Key characteristics of satellite imagery for the SDGs
Satellite technology can aid implementation and SDG monitoring dependent on the resolution, revisit time, swath width, and cost of data.
Spatial resolution – 30 cm very-high resolution leads the satellite market today. As a result, certain SDGs can be monitored efficiently compared to ground-level data collection, such as goal 11: Sustainable Cities and Communities, by identifying the ratio of green to urban space.
Artificial Intelligence, Deep Learning and Machine Learning can also obtain large amounts of specific data. Algorithms recognise patterns, objects, multispectral colours, and more. This increases efficiency, reduces labour demands and provides higher quality data with up to 15 cm resolution for satellite sensors.
Revisit time – the time period between an image taken of the same point on Earth. Satellite tasking is a method of steering satellites towards a point on Earth, reducing the revisit time to shorter than the satellite orbit. A short revisit time is crucial for monitoring natural disasters, aiming towards goal 13: Climate Action.
Swath width – can be described as the footprint area imaged on the Earth’s surface. The SDG targets cover international, national and regional areas, which, again, compared to ground-level monitoring, is more efficient and less labour-intensive. However, this series will investigate if satellite data must be supplemented with ground-level information to achieve the SDGs.
Cost – the perks of satellite data come with a price tag. Higher resolution images are available commercially, with a few free sources, including USGS/NASA’s Landsat and ESA’s Sentinel. Prices are predicted to fall in 2024 (GeoAwesome) as technology advances and supply increases. Throughout this series, the cost-benefit of satellite data will be discussed for each SDG.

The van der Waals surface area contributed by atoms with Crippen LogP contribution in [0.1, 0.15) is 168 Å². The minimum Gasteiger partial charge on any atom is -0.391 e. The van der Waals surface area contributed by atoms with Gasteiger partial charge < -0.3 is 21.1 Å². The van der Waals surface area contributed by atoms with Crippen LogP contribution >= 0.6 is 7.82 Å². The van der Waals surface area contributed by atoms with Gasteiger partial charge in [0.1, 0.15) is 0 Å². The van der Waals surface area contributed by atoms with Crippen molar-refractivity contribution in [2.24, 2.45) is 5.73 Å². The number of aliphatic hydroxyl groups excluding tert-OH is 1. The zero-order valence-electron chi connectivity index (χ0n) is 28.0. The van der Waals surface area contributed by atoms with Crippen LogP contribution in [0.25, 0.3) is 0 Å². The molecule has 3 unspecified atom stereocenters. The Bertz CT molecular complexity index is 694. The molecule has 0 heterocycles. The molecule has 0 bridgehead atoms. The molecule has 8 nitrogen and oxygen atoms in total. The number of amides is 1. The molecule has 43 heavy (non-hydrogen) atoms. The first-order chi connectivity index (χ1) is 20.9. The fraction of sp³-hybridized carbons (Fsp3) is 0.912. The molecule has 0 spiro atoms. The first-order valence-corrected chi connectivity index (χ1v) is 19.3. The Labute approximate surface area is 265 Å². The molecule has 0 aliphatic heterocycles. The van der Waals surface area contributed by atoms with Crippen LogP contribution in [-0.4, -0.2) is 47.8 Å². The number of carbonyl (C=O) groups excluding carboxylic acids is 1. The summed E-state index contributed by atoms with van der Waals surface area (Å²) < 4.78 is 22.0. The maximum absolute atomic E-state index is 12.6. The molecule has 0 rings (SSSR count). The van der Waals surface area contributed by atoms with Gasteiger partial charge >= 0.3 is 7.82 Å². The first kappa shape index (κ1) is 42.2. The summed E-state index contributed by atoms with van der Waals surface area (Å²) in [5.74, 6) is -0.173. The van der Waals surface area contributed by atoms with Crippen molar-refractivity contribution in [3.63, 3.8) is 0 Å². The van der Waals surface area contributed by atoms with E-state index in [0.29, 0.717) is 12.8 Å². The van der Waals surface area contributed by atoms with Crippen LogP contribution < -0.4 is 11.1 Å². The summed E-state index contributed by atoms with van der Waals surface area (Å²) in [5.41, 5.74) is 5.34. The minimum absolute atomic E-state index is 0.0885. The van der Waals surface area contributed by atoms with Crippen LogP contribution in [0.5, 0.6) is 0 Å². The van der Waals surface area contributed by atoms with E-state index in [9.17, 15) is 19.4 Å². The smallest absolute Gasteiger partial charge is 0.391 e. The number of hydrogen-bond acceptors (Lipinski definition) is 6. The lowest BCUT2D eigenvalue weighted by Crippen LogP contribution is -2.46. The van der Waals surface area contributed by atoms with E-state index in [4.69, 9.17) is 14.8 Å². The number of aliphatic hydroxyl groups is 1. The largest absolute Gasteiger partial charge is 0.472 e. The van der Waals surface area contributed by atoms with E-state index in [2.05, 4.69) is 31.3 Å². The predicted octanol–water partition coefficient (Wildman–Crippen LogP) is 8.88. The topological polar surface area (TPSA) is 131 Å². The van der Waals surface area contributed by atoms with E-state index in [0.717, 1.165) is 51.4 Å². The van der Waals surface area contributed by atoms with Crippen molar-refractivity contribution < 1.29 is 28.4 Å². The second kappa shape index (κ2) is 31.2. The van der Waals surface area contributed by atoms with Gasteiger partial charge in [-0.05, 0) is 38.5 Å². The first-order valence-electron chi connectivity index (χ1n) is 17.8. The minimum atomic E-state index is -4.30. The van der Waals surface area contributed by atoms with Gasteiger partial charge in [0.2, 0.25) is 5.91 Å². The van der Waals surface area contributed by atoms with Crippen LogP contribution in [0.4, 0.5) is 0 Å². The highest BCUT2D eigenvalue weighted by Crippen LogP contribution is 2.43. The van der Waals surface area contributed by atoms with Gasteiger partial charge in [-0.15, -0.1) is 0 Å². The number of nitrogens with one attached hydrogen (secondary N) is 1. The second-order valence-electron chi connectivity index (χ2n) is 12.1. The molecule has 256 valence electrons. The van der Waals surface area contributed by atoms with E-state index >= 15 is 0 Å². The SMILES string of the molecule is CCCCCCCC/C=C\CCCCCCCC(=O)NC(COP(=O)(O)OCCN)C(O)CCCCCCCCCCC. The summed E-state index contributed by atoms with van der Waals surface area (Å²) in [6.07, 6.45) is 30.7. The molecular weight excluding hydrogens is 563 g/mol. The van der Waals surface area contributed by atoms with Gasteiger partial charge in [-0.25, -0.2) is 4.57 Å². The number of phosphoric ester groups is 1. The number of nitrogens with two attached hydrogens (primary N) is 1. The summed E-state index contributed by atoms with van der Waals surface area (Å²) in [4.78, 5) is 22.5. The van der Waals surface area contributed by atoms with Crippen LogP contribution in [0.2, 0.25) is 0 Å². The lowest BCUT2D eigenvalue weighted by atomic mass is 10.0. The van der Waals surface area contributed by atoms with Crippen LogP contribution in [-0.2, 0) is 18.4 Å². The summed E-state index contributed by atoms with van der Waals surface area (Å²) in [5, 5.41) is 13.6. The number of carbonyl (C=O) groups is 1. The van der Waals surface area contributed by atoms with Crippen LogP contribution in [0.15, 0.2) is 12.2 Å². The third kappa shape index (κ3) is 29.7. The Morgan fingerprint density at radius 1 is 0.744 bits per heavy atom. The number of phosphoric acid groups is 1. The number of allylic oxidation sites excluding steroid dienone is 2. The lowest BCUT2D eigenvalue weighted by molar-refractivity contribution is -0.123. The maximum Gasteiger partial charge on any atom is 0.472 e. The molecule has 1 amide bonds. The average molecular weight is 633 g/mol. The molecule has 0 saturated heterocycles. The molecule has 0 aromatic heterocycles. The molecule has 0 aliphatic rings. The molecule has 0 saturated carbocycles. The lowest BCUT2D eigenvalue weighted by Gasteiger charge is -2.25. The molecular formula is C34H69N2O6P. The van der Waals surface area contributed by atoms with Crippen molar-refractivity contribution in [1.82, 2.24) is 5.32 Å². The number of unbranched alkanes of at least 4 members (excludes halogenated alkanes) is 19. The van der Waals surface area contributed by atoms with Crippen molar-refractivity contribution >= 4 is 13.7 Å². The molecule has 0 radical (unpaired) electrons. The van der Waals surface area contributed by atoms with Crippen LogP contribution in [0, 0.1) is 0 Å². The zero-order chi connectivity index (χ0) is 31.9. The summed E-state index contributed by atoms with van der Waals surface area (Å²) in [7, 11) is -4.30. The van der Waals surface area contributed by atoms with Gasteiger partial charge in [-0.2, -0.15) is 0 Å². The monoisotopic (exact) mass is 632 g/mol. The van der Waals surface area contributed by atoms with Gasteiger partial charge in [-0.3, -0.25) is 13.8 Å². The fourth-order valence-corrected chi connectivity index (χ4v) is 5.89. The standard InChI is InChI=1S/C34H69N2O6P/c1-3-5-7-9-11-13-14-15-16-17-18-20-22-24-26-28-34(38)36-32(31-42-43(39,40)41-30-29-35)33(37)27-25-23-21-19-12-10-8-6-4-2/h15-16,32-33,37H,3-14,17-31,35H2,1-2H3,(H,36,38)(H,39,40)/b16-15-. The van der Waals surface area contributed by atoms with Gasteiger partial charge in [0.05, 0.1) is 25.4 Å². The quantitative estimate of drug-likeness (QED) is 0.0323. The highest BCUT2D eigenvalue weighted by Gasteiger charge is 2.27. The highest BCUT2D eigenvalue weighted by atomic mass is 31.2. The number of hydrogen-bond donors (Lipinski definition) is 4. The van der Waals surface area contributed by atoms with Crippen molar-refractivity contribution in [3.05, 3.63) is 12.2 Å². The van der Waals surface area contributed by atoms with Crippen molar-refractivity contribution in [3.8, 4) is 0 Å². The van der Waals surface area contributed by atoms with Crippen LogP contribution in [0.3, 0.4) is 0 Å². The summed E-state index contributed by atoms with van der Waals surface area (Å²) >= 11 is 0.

These requirements for effective monitoring and implementation of the SDGs through satellite data will be discussed throughout the series for each of the 17 goals.
The transformative potential of space technologies to advance the UN SDGs is significant. Each forthcoming article in this series will delve deeper into how satellite data can specifically impact the effective monitoring and achievement of each individual SDG. As we harness the power of space technologies, their pivotal role in driving global sustainability efforts is set to become even more pronounced. Subscribe to the particular newsletter, ‘Space for United Nations Sustainable Development Goals’ to stay updated for more articles on this topic.
Read about our projects, with focus on the SDGs
Water-ForCE – Clean Water and Sanitation (SDG 6)
Project Iliad – Life Below Water (SDG 14)
Space for Smart Cities – Sustainable Cities and Communities (SDG 11)